Britta Stein, however, does not. The ninety-year-old Chicago woman levels public accusations against Henryks by spray-painting “Coward,” “Traitor,” “Collaborator,” and “War Criminal” on the walls of his restaurant. Mrs. Stein is ultimately taken into custody and charged with criminal defacement of property. She also becomes the target of a bitter lawsuit filed by Henryks and his son, accusing her of defamation and intentional infliction of emotional distress.
Attorney Catherine Lockhart, though hesitant at first, agrees to take up Mrs. Stein's defense. With the help of her investigator husband, Liam Taggart, Lockhart must reach back into wartime Denmark and locate evidence that proves Mrs. Stein's innocence. Defending Britta Stein is critically-acclaimed author Ronald H. Balson's thrilling take on a modern day courtroom drama, and a masterful rendition of Denmark’s wartime heroics.
Two islands. Two women.
The year is 1289 and an injured young man washes up on an island of women. He is taken in by a sculptor who sees in him the perfect model for her Christ, although her real masterwork in progress is a life-sized carved Madonna. But the Church will come to reject this sisterhood of unmarried women on the island, and they are bound to lose their small freedoms.
Centuries later, a lieutenant is commandeered to an island to dispose of unexploded ordnance. As an erstwhile World War II flight nurse trained to evacuate wounded soldiers, she too has gazed upon, and been haunted by, the bodies of broken young men. For her, a fraught love affair with a local man will ignite, while his teenage daughter looks on.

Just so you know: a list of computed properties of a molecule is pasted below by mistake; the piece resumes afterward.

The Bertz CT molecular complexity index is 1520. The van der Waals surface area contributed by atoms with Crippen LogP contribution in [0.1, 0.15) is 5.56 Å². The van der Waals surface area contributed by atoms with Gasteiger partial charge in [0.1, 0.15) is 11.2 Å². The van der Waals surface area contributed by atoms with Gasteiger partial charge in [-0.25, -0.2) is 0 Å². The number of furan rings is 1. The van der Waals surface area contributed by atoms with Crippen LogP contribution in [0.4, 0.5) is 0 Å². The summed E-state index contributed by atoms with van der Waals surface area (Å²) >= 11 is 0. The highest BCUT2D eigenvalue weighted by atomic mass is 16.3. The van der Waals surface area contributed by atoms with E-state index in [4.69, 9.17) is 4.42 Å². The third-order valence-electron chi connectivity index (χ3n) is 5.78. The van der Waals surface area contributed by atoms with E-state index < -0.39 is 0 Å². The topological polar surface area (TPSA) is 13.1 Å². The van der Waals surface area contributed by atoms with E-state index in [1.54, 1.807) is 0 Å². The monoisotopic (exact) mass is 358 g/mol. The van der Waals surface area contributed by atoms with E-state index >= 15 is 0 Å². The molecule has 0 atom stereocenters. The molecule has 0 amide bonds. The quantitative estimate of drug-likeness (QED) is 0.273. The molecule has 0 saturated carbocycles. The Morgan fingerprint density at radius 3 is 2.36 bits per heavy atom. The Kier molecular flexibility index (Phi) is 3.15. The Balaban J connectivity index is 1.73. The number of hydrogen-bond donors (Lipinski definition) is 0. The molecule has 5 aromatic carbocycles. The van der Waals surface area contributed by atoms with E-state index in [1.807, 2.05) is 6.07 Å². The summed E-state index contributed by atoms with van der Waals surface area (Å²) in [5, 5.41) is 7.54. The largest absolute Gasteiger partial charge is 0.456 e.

Binding the lives – so different and so similar – of women separated by time and place, Claire Robertson’s Isle is an all-encompassing rumination on privacy, inhibition and female desire, rendered in her masterful prose.
This monumentally powerful epic weaves together the astonishing lives of a daredevil female aviator, and the Hollywood rebel who will play her on screen.
From the night she is rescued as a baby out of the flames of a sinking ship; to the day she joins a pair of daredevil pilots looping and diving over the rugged forests of her childhood, to the thrill of flying Spitfires during the war, the life of Marian Graves has always been marked by a lust for freedom and danger. In 1950, she embarks on her life's dream - to fly a Great Circle around the globe, pole to pole. But after a crash landing she finds herself stranded on the Antarctic ice without enough fuel. With a fearsome piece of water separating her from completion of the Circle, she writes one last entry in her logbook. She is ready for her final journey.
Half a century later, Hadley Baxter, a brilliant, troubled Hollywood starlet is irresistibly drawn to play Marian Graves, a role that will lead her to probe the deepest mysteries of the vanished pilot's life.
An enthralling journey over oceans and continents and a drama of exhilarating power, Great Circle combines an unforgettable cast of characters with thrilling suspense in a hearstopping story of loss and obsession, sacrifice and survival, of the unknowable mysteriesof freedom, love and life itself.
From the Pulitzer Prize–winning author of All the Light We Cannot See, perhaps the most bestselling and beloved literary fiction of our time, comes a triumph of imagination and compassion, a soaring novel about children on the cusp of adulthood in a broken world, who find resilience, hope, and story.